I was born in Los Angeles and as a kid, my parents drove the few freeways then in place, including what we called the Pasadena Freeway, or 110. It was magical to go through the series of tunnels as you left downtown; we played games like holding our breath through each one, or making a sound that would last through each tunnel, or blowing the horn. The latter became illegal! With the traffic like it is today, you sure couldn’t hold your breath very often. And then there was the narrow little two lane each way freeway through what is called the Arroyo Seco into Pasadena, the home of the Rose Bowl and the Rose Parade and many “rich people’s houses.”
If you Google Arroyo Seco Los Angeles, you will find that means dry stream bed in Spanish. Wikipedia describes it best.
Sometime in the late 1960s some Victorians from Bunker Hill, Boyle Heights and other parts of the city were relocated next to the freeway in a place called Heritage Square Museum. I’ve driven by this enclave hundreds of times but never took the time to go see what it was. Yesterday one of the women in our group of friends arranged a group tour and 15 of us went to see what was going on. Here are three of the houses.
Heritage Square is billed as a history museum reflecting the settlement and development of Southern California from the Civil War to the early 20th Century. Visitors are given a look into the everyday lives of Southern Californians at the close of the 19th Century. None of us on the tour, many of us natives to L.A., had been here before.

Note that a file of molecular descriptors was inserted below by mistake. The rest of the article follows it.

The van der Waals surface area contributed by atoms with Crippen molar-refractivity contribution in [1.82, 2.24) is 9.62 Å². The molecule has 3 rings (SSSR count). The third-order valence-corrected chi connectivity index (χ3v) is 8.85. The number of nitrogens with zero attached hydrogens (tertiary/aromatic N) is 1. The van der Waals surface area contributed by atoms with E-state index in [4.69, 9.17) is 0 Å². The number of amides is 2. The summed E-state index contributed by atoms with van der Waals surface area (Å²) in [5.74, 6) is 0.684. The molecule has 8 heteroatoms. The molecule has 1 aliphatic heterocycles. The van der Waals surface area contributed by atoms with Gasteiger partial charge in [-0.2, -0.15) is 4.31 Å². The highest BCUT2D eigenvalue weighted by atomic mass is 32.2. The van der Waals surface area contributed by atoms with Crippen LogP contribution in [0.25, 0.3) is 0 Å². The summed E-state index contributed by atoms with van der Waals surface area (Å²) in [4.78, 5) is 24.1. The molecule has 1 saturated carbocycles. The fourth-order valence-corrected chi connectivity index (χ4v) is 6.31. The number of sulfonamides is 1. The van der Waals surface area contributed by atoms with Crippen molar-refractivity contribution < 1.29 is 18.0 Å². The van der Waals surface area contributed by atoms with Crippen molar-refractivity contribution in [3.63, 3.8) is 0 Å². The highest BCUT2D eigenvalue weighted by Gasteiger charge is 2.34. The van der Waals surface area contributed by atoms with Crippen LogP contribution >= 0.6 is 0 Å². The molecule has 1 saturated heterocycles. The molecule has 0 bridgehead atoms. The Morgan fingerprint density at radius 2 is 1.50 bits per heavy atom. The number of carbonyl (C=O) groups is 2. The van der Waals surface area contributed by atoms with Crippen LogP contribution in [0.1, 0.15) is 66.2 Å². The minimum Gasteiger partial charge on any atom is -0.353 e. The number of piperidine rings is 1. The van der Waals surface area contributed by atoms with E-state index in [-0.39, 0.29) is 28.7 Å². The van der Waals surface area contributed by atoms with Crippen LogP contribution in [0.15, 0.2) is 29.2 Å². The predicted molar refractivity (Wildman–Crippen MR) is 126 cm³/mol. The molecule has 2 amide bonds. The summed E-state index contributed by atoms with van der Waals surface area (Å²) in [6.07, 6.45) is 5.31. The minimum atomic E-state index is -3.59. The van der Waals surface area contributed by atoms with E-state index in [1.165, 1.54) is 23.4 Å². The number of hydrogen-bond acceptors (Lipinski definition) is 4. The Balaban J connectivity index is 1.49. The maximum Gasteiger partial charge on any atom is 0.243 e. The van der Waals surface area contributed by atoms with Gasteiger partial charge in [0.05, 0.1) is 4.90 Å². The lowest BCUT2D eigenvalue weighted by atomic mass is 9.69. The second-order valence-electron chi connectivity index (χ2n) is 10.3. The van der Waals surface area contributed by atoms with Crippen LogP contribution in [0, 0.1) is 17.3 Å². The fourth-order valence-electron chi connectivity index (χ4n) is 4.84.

With funding being what it is these days, the restoration of the eight houses has gone very slowly, but I found the site to be a fascinating step back into local history. Once enchanted by the notion of living in an old Victorian, I long ago changed my mind. I was disappointed that none of the upstairs of any of the sites were open.
How good it was, however, to tour with my old friends, most of them first met more than 40 years ago. Afterwards we went to an excellent restaurant in Pasadena I had never heard of: Technique. It is the signature restaurant of the Los Angeles Le Cordon Bleu Culinary School and it was an incredible dining experience at only $10 for a three-course lunch.